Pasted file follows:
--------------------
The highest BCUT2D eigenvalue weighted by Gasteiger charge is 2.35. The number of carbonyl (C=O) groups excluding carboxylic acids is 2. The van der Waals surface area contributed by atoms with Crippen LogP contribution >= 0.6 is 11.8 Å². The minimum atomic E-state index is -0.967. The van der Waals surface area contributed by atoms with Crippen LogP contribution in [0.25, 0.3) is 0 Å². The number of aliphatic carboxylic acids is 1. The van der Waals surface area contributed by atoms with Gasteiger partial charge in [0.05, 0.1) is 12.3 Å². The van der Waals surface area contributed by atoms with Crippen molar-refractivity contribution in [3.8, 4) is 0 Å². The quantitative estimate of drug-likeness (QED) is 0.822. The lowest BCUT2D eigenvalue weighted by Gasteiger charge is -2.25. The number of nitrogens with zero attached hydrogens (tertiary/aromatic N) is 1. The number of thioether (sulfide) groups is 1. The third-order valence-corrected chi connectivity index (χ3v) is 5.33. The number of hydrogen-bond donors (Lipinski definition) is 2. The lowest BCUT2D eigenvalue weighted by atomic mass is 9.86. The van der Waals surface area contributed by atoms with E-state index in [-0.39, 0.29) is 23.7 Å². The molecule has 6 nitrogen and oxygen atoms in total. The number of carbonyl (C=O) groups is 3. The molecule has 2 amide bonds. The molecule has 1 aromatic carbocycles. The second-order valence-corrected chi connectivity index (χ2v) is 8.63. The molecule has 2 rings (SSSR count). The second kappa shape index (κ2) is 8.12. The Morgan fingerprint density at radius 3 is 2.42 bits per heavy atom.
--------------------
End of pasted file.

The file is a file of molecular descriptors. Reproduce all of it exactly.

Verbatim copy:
The highest BCUT2D eigenvalue weighted by Gasteiger charge is 2.35. The number of carbonyl (C=O) groups excluding carboxylic acids is 2. The van der Waals surface area contributed by atoms with Crippen LogP contribution >= 0.6 is 11.8 Å². The minimum atomic E-state index is -0.967. The van der Waals surface area contributed by atoms with Crippen LogP contribution in [0.25, 0.3) is 0 Å². The number of aliphatic carboxylic acids is 1. The van der Waals surface area contributed by atoms with Gasteiger partial charge in [0.05, 0.1) is 12.3 Å². The van der Waals surface area contributed by atoms with Crippen molar-refractivity contribution in [3.8, 4) is 0 Å². The quantitative estimate of drug-likeness (QED) is 0.822. The lowest BCUT2D eigenvalue weighted by Gasteiger charge is -2.25. The number of nitrogens with zero attached hydrogens (tertiary/aromatic N) is 1. The number of thioether (sulfide) groups is 1. The third-order valence-corrected chi connectivity index (χ3v) is 5.33. The number of hydrogen-bond donors (Lipinski definition) is 2. The lowest BCUT2D eigenvalue weighted by atomic mass is 9.86. The van der Waals surface area contributed by atoms with E-state index in [-0.39, 0.29) is 23.7 Å². The molecule has 6 nitrogen and oxygen atoms in total. The number of carbonyl (C=O) groups is 3. The molecule has 2 amide bonds. The molecule has 1 aromatic carbocycles. The second-order valence-corrected chi connectivity index (χ2v) is 8.63. The molecule has 2 rings (SSSR count). The second kappa shape index (κ2) is 8.12. The Morgan fingerprint density at radius 3 is 2.42 bits per heavy atom.